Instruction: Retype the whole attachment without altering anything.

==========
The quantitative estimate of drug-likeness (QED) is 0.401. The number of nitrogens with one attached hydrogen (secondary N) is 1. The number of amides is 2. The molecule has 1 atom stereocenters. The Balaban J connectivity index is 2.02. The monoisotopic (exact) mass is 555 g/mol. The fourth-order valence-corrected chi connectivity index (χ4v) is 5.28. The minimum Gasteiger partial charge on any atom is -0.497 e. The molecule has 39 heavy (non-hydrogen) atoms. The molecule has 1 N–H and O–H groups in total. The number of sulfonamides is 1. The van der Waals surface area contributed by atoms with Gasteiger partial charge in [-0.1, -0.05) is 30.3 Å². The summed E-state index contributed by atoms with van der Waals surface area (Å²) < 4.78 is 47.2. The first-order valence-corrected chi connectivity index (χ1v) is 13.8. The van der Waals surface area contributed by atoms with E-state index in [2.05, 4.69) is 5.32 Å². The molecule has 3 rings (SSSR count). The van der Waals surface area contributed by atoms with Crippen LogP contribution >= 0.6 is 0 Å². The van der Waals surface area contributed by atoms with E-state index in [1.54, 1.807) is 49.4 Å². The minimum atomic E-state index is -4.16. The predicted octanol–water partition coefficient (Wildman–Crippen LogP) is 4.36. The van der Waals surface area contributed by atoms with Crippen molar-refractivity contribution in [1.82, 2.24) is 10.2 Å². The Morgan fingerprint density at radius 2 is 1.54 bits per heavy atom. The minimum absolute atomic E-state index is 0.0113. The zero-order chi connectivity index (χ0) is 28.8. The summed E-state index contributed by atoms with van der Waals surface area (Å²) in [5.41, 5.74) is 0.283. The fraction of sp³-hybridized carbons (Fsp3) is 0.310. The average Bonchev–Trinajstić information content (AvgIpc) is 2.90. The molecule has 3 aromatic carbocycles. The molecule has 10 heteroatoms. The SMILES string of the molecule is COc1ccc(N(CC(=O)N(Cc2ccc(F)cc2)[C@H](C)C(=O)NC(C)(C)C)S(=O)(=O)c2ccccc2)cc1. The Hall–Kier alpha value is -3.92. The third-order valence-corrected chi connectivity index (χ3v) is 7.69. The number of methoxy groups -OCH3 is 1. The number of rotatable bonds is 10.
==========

The quantitative estimate of drug-likeness (QED) is 0.401. The number of nitrogens with one attached hydrogen (secondary N) is 1. The number of amides is 2. The molecule has 1 atom stereocenters. The Balaban J connectivity index is 2.02. The monoisotopic (exact) mass is 555 g/mol. The fourth-order valence-corrected chi connectivity index (χ4v) is 5.28. The minimum Gasteiger partial charge on any atom is -0.497 e. The molecule has 39 heavy (non-hydrogen) atoms. The molecule has 1 N–H and O–H groups in total. The number of sulfonamides is 1. The van der Waals surface area contributed by atoms with Gasteiger partial charge in [-0.1, -0.05) is 30.3 Å². The summed E-state index contributed by atoms with van der Waals surface area (Å²) < 4.78 is 47.2. The first-order valence-corrected chi connectivity index (χ1v) is 13.8. The van der Waals surface area contributed by atoms with E-state index in [2.05, 4.69) is 5.32 Å². The molecule has 3 rings (SSSR count). The van der Waals surface area contributed by atoms with Crippen LogP contribution >= 0.6 is 0 Å². The van der Waals surface area contributed by atoms with E-state index in [1.54, 1.807) is 49.4 Å². The minimum atomic E-state index is -4.16. The predicted octanol–water partition coefficient (Wildman–Crippen LogP) is 4.36. The van der Waals surface area contributed by atoms with Crippen molar-refractivity contribution in [1.82, 2.24) is 10.2 Å². The Morgan fingerprint density at radius 2 is 1.54 bits per heavy atom. The minimum absolute atomic E-state index is 0.0113. The zero-order chi connectivity index (χ0) is 28.8. The summed E-state index contributed by atoms with van der Waals surface area (Å²) in [5.41, 5.74) is 0.283. The fraction of sp³-hybridized carbons (Fsp3) is 0.310. The average Bonchev–Trinajstić information content (AvgIpc) is 2.90. The molecule has 3 aromatic carbocycles. The molecule has 10 heteroatoms. The SMILES string of the molecule is COc1ccc(N(CC(=O)N(Cc2ccc(F)cc2)[C@H](C)C(=O)NC(C)(C)C)S(=O)(=O)c2ccccc2)cc1. The Hall–Kier alpha value is -3.92. The third-order valence-corrected chi connectivity index (χ3v) is 7.69. The number of methoxy groups -OCH3 is 1. The number of rotatable bonds is 10.